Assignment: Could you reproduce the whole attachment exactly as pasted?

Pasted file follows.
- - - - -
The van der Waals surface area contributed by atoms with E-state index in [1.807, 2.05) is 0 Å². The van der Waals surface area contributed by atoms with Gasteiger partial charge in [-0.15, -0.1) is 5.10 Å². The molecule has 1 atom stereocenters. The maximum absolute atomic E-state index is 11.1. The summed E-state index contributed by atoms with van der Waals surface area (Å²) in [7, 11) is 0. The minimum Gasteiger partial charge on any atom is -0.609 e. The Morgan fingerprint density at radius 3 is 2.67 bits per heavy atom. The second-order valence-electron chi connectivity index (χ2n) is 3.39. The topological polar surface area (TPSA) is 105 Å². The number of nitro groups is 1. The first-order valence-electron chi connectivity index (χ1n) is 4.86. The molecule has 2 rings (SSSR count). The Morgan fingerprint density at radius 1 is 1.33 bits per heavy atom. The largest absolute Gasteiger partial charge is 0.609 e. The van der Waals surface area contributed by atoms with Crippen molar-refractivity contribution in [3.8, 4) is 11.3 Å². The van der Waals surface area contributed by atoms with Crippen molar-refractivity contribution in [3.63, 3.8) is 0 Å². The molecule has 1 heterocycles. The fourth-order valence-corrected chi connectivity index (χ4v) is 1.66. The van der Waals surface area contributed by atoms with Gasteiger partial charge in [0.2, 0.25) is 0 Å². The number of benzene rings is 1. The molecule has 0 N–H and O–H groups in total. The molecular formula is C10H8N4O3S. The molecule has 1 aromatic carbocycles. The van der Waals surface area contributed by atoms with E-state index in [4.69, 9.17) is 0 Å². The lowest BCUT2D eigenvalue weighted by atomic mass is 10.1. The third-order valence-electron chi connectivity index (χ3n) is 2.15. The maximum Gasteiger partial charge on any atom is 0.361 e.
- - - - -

The van der Waals surface area contributed by atoms with E-state index in [1.807, 2.05) is 0 Å². The van der Waals surface area contributed by atoms with Gasteiger partial charge in [-0.15, -0.1) is 5.10 Å². The molecule has 1 atom stereocenters. The maximum absolute atomic E-state index is 11.1. The summed E-state index contributed by atoms with van der Waals surface area (Å²) in [7, 11) is 0. The minimum Gasteiger partial charge on any atom is -0.609 e. The Morgan fingerprint density at radius 3 is 2.67 bits per heavy atom. The second-order valence-electron chi connectivity index (χ2n) is 3.39. The topological polar surface area (TPSA) is 105 Å². The number of nitro groups is 1. The first-order valence-electron chi connectivity index (χ1n) is 4.86. The molecule has 2 rings (SSSR count). The Morgan fingerprint density at radius 1 is 1.33 bits per heavy atom. The largest absolute Gasteiger partial charge is 0.609 e. The van der Waals surface area contributed by atoms with Crippen molar-refractivity contribution in [3.8, 4) is 11.3 Å². The van der Waals surface area contributed by atoms with Crippen molar-refractivity contribution in [3.63, 3.8) is 0 Å². The molecule has 1 heterocycles. The fourth-order valence-corrected chi connectivity index (χ4v) is 1.66. The van der Waals surface area contributed by atoms with Gasteiger partial charge in [0.2, 0.25) is 0 Å². The number of benzene rings is 1. The molecule has 0 N–H and O–H groups in total. The molecular formula is C10H8N4O3S. The molecule has 1 aromatic carbocycles. The van der Waals surface area contributed by atoms with E-state index in [4.69, 9.17) is 0 Å². The lowest BCUT2D eigenvalue weighted by atomic mass is 10.1. The third-order valence-electron chi connectivity index (χ3n) is 2.15. The maximum Gasteiger partial charge on any atom is 0.361 e.